The favorite creative brainstorming tools of agencies

Inspiration can come from anywhere. To make sure their creative departments stay in the loop on what’s new out there, agencies are setting up internal sites and apps that curate the best work from within the shops and from outside, combining those with communication capabilities so employees can comment and share whatever is inspiring them.

Here is a look at four in-house, homegrown tools agencies are using to juice their creative.


For its part, Venables Bell & Partners has developed Stash, an internal, Pinterest-like site that lets users “stash” a link via a bookmarklet. Anyone in the agency can post a link, view a feed of links and leave comments. Posts are tagged so they’re grouped by category, and each user gets a profile so people can see what he or she has stashed.

“Stash was born out of the need to share content during pitches and has evolved into an all-agency inspiration board,” said Will McGinness, ECD at Venables. “Instead of copying the individuals on the pitch and rifling through email chains, the pitch team can just check the pitch feed via the tag, and the agency doesn’t have to worry about the word getting out.


The responsive site works on every screen, and was built by a small, four-person team within Venables. It’s got a neutral palette and a lot of negative space. “By building our own, we could tailor it to meet our specific agency needs or whims,” said McGinness. Bonus: “You can’t automatically put mustaches on everyone’s profile photo in Yammer.”

The agency is still thinking about releasing the IP publicly — but only once it’s perfected. “Ideally, we’d make sure it’s a flawless product, package it up and release it for companies to have their own Stash.”

Former agency veteran Rafael Jimenez recently scored a $150,000 investment from Havas for Seenapse, a new app and website that seeks to make the internal agency brainstorming process a little easier by letting users “connect the dots” between inspirational things they see online. “People come up with ideas by combining ideas,” said Jimenez. “But I was frustrated that there was nothing on the Internet that helped that process.”

The app, which is currently in beta and will be rolled out, at least initially, inside Havas, seeks to go beyond thematic organization into “creative” organization. It lets users search within the platform to see what people associate things with, allowing them to “think with other people’s heads.”


At TBWA, \Magnet is the Omnicom agency’s internal home for what it dubs “metal worthy work.” The brainchild of John Hunt, Rob Schwartz and Peter Souter, the awards-focused site lets you see examples of what has won, and share tips and advice on entering work. “It is meant to encourage, inspire and educate our teams,” said Marianne Stefanowicz, worldwide communications director.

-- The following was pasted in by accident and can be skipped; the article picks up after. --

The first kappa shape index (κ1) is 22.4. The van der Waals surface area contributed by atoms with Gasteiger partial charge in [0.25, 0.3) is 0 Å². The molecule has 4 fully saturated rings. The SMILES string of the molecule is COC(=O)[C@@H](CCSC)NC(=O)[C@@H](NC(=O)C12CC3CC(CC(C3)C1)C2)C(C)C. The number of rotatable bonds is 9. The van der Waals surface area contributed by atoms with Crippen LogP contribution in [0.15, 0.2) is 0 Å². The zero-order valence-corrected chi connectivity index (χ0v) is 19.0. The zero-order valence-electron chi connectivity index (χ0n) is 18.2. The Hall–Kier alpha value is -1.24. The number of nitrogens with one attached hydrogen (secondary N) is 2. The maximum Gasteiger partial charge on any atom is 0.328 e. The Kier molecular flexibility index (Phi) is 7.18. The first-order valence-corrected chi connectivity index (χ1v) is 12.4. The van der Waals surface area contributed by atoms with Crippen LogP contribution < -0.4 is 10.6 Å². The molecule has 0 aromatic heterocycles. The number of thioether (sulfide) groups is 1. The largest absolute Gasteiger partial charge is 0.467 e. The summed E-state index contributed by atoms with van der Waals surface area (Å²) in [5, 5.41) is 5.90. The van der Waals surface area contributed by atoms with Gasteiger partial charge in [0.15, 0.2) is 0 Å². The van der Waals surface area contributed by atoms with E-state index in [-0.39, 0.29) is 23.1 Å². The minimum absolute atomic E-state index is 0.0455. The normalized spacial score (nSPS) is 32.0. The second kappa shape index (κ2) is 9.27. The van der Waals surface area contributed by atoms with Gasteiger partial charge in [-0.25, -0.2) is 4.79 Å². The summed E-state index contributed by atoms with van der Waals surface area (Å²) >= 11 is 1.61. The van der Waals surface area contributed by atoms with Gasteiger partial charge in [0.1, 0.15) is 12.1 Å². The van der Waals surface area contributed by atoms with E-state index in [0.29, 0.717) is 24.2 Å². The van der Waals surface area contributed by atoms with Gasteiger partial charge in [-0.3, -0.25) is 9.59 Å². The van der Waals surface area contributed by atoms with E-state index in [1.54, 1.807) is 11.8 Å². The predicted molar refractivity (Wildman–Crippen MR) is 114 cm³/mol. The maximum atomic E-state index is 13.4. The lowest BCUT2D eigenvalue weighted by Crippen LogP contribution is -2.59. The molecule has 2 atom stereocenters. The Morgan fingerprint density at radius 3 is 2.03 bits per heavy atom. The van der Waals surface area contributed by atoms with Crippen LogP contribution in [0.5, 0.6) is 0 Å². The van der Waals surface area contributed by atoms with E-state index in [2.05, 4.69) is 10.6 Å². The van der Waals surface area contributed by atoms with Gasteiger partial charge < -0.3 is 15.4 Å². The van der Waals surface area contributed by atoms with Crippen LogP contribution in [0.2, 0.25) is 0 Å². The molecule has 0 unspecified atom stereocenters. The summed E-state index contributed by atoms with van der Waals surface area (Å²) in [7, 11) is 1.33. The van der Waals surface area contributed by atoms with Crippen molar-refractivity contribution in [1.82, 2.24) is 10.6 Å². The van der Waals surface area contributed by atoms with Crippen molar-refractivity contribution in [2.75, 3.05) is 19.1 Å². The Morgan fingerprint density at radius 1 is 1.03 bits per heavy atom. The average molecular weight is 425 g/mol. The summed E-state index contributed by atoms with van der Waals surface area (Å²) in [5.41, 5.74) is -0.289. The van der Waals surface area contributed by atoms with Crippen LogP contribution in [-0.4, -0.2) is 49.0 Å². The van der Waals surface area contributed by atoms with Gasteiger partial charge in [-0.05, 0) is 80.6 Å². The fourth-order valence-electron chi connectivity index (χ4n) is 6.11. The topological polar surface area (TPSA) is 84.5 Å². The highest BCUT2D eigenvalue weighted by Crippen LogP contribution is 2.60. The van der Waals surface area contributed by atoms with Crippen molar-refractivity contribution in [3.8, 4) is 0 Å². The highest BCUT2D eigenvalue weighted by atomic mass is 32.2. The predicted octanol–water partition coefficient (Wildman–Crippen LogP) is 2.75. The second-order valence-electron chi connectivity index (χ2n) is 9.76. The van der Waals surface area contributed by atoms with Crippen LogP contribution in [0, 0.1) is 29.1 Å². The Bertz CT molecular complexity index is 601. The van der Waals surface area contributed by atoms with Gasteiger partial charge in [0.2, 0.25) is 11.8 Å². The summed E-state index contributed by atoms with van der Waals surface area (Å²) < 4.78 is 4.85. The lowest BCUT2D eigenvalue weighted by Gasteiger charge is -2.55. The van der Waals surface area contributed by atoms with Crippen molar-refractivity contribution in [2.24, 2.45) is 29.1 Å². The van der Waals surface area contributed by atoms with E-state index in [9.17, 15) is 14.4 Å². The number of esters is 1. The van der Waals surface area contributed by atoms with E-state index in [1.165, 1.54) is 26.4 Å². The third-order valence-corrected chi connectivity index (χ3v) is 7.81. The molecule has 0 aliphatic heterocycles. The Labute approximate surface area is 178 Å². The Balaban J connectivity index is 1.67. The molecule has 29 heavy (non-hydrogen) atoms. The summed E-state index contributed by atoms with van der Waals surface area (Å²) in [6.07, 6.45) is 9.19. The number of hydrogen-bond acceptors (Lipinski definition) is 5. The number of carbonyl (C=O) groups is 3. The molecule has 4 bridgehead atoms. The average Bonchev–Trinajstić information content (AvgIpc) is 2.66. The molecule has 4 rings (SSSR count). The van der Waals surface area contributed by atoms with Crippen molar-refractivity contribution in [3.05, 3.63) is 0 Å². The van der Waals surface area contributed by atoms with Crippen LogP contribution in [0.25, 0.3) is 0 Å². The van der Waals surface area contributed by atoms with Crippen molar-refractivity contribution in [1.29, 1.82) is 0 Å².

Perhaps the best-known internal creative tool, Honey was developed at IPG’s Huge Labs. The private social platform is used largely instead of company-wide emails: news, cool work and questions are posted to Honey. Relevant “groups” of people can be tagged, a la Google Plus. The platform has been spun off and is now a functioning startup, with companies including Lyft, Initiative and TMS using it. “As designers and developers, our staff have high expectations for the software that they use, demanding the same usability in the workplace that they’re accustomed to on their favorite apps,” said Huge CEO Aaron Shapiro. “It’s our job to solve business problems for the world’s largest companies, so it just made sense to create a business solution for ourselves.”

Honey Case Study: Huge from Honey on Vimeo.

More in Marketing

The lead image shows a football player taking a selfie.

How partnerships between athletes and brands are beginning to resemble influencer deals

Relationships between brands and athletes are getting shorter, as the line between influencer and athlete blurs.

Amazon Prime Day recap: Shoppers buy household items over pricey splurges on first day

Market research firm Numerator said the average order size on Prime Day so far is $59.78, according to data culled from nearly 7,500 Amazon orders by more than 4,000 households.

Advertisers don’t seem too tempted by Meta putting ads on Threads

Sure, there’s interest, but it’s tempered by the fact that advertisers still don’t really know why they should be on the app in the first place.